More than a dozen California legislators are lodged in Hawaii's fancy Fairmont Kea Lani hotel this week -- hobnobbing and talking public policy with dozens of corporate, union and other officials that do business at the Capitol.
The annual invitation-only conference is sponsored by the California Independent Voter Project, a nonprofit public policy group that is funded through various business, labor and other groups.
Legislators' travel to Maui and their hotel tabs will be picked up by the nonprofit unless they opt to pay their own way.
Dan Howle, event organizer, declined to identify members of the California Legislature participating in the annual conference. He said they consist both of Republicans and Democrats. Several of the lawmakers are paying their own way.
The Kea Lani resort describes itself as a "luxurious haven in one of the most scenic places on Earth." It touts a sandy beach, three swimming pools, fine dining, and activities ranging from sailing to kayaking.
Mixing business with pleasure, legislators participate each morning in discussions on health care, energy, economic development, telecommunications, public safety and other issues. Afternoons are free to mingle, socialize or enjoy Maui's tourist attractions.
Political issues to be discussed include the possibility of imposing instant online reporting of political donations and moving California's primary elections from June to September.
Howle said the conference is held in Hawaii each year, rather than California, because the ambience encourages attendance and allows sponsors to be charged enough to make the event a major fundraiser for Independent Voter Project.
"There's something about being here that makes for a better degree of cooperation," Howle said. "You get people who are polar opposites talking here, and some of that carries over into Sacramento -- and it doesn't happen in California."
"I've seen developed, over the course of years, relationships that you'd never have imagined," Howle said. "There has been very, very productive cooperation ... It just works."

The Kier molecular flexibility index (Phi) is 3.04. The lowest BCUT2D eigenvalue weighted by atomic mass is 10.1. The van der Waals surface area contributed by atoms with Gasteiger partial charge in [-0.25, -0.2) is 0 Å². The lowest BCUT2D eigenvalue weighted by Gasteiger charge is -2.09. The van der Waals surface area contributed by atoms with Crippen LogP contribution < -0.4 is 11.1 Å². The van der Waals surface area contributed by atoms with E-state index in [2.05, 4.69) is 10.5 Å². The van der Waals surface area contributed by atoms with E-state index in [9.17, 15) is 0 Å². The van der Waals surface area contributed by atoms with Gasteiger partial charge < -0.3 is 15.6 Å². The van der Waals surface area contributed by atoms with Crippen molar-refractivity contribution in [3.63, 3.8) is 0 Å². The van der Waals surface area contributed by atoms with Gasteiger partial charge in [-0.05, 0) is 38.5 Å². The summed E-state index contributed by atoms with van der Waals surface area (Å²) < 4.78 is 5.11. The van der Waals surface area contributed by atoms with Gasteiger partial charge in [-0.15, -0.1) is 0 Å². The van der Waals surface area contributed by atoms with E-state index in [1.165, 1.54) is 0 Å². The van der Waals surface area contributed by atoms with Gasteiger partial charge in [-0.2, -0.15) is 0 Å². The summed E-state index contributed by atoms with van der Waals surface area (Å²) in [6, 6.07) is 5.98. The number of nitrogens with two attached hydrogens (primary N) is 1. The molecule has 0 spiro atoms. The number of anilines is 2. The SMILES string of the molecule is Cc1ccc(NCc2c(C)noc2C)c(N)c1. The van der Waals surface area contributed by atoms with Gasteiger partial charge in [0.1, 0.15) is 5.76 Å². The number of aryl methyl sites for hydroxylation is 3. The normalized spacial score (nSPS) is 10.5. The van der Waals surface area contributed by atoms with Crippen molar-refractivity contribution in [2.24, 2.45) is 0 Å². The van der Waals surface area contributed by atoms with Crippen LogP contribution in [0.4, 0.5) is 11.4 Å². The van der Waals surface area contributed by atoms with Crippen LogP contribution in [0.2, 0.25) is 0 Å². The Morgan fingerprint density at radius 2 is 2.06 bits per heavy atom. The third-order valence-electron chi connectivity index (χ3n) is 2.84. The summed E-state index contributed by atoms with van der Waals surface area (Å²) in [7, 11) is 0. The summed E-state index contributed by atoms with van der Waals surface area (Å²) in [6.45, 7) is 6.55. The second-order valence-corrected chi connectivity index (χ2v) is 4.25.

In addition to 13 or 14 California legislators, the conference includes about a half-dozen lawmakers from Illinois, Texas and Idaho, and more than 100 corporate, labor or other representatives. Fifty or 60 sponsors pay the tab, Howle said.
A separate nonprofit group, Pacific Policy Foundation, is scheduled to host a separate Maui conference later this week, with about eight to 10 legislators expected, Howle said, adding that the lawmakers attending his conference will not participate in the later gathering.
November typically is prime time for lawmakers to engage in out-of-state policy conferences or study trips, some paid by corporate sponsors, some by the officeholders themselves. California's Legislature does not typically meet that month and this year's elections ended a week ago.
Four state senators are picking up their own travel and hotel tab for a 13-day study trip to New Zealand and Australia, which will bankroll some in-country expenses, such as meals or ground transportation, said Mark Hedlund, Senate spokesman. The trip began Nov. 8 and is set to end Tuesday.
Participating senators are Senate Republican leader Bob Huff, of Diamond Bar; Jean Fuller, R-Bakersfield; Mark DeSaulnier, D-Concord; and Juan Vargas, D-San Diego, Hedlund said.
California's four-person Senate contingent with meet in Australia and New Zealand with legislators, government officials, business executives and others to discuss education, economic, trade, clean energy, emergency management and other issues, Hedlund said.
* Updated at 12:40 p.m. with details on the Senate trip to New Zealand and Australia.